A couple of graphic comments, and a thought about pedestrian oriented initiatives for urban revival from Jan Gehl. (Think Mann Street between Erina and Donnison Streets)
Mr. Gehl’s core message remains so simple it sounds almost like a proverb. It goes like this: “Cultures and climates differ all over the world, but people are the same. They will gather in public if you give them a good place to do it.”
Urban sustainability rarely seems so straightforward, ensnarled as it is in thorny issues of land use and energy consumption, housing prices and unemployment rates, roads and transit lines, density and sprawl. In many of the world’s cities, however – North American cities in particular – there might be no single problem that encompasses them all as fully as the decision made after World War II to give top priority to the automobile in every urban quarter and under essentially every circumstance. And as Mr. Gehl’s clients are learning, there is no more economical or efficient way to begin sorting out this knot of problems than to simply restore people to their rightful place above cars in the urban hierarchy.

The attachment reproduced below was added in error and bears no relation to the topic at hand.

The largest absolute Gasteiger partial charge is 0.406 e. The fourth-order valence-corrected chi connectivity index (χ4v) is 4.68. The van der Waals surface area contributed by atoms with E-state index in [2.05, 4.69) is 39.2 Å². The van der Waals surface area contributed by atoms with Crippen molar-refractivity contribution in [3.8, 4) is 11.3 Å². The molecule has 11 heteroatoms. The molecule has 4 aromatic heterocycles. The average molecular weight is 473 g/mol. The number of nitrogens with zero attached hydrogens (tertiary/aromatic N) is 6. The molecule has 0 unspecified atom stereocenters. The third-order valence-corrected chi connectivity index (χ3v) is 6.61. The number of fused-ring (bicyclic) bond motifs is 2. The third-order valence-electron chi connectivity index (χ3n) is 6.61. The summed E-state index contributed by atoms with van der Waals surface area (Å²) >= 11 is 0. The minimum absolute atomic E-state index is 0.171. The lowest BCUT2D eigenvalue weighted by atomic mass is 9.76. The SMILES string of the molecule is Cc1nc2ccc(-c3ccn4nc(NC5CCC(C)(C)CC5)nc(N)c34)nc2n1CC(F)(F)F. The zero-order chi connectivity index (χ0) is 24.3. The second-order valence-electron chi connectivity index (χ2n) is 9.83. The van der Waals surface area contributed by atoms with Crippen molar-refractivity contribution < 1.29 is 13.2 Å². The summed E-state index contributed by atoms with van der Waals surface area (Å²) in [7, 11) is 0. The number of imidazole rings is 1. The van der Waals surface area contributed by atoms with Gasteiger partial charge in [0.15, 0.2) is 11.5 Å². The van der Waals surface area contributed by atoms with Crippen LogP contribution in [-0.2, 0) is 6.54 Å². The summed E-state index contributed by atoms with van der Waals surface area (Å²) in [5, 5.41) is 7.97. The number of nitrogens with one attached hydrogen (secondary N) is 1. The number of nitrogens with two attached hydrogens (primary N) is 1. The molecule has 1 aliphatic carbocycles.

The full text of the article can be found here.